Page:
And that gives me power….

      I sometimes wish I didn’t have a history as a mental health provider. I do believe that thinking independently involves having the ability to be creative and flexible
      in one’s thinking.

      I was abused sexually and psychologically. I was constantly told what to think
      and always blamed for behaviors that betrayed my thoughts.

      As I read the handout I could feel myself get angry and I thought:

      Jesus F-Christ it’s fifty fucking years later and they’re still fucking trying to tell me what to think. After I scanned the internets and read up on the guy and saw that he was a rich cracker from the “low” country, it was all pretty fucking low as I recall…I mean I recognized the tone of voice
      in the quote. It’s so weird that it was made by a guy living in the Carolinas in 1962.

      I guess I got mad. 🙂

      Anyway; I’m going to deconstruct the rest of the handout as part of my blogging for mental health efforts.

      This is from the handout:

      Meanings that Harm:

      The Good Old Days: You remember the wonderful highs you got from something ( a drug, an abusive relationship, but ignore the tragedy of it.

      Examples: “Cocaine made me feel happy.” “I still love my partner though he hits me.”

      Meanings that Heal: The drug may have felt good but the cost was losing your job. The relationship has it’s good points and it’s bad points too.

      My point is this:

      The relevance of this bullshit to the problems presented by having a Dissociative disorder in which you spontaneously lose conscious awareness and become someone else who places your body in physical danger???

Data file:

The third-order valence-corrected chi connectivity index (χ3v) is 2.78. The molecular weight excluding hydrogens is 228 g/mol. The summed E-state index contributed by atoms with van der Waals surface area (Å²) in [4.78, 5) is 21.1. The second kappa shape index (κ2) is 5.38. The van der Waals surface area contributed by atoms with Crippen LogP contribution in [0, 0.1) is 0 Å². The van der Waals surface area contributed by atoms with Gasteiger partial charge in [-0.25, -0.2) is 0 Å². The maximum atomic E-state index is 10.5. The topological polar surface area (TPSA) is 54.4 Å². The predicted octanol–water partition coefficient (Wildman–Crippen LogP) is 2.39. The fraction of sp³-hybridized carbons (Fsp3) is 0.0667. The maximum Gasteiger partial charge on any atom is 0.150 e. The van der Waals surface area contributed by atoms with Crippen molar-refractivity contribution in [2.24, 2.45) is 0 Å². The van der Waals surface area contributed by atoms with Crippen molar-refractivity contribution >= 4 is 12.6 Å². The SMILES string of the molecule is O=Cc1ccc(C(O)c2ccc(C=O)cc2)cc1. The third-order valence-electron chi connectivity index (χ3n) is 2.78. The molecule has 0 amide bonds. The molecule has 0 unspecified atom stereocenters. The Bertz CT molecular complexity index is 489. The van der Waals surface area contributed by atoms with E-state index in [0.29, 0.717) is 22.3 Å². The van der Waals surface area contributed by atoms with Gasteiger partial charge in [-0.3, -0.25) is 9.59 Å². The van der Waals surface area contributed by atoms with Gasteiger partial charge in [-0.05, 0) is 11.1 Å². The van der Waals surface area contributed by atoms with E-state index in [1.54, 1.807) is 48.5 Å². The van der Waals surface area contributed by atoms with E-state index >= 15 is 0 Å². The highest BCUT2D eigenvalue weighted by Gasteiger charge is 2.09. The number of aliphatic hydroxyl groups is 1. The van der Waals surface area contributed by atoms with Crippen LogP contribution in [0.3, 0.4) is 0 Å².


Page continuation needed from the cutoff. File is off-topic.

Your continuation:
The title of the handout is Creating Meaning but it’s meaningless to anyone who may have chronic schizophrenia and is slowly descending into homelessness because our mental health system has become completely academic and useless
      to people who are mentally ill.

      Liked by 2 people

      1. The woman who taught me the song is the daughter of a Camp Survivor. I believe this is one of those songs that could be encoded to avoid discovery of its true meaning. I think that’s why you picked up on the thought-structure. You are a very sensitive person!

        Indeed, the “mental health” system is sick. So very, very sick…and those of us who need it most are being further and further marginalized. I am fortunate to have a system in place that has served me well for 15 +/- years, but as my psychologist and psychiatrist are aging into semi-retirement, I am left thinking, what will I do when they are no longer available to me? Who will help me when I have a crisis like I did yesterday, or start getting extrapyramidal symptoms like I did on Saturday, for crying out loud?

        I guess there will come a time when there will be nobody to turn to.

        Liked by 2 people

      2. You wrote: I guess there will come a time when there will be nobody to turn to.

        My reply: Not if I can help it. We’re warriors and you and and I come from
        a rather hardy people. We pause to sigh. But we never give up. 🙂

        Liked by 2 people

    1. Thank you! You’d think that mental health professionals would know better. Then you have the fact that if a rich white guy who lived in the South in 1961 told you to “watch what you thought” he meant it.
      The phrase, “Who do you think you are?” was as common in my childhood as the N-word.

      Liked by 1 person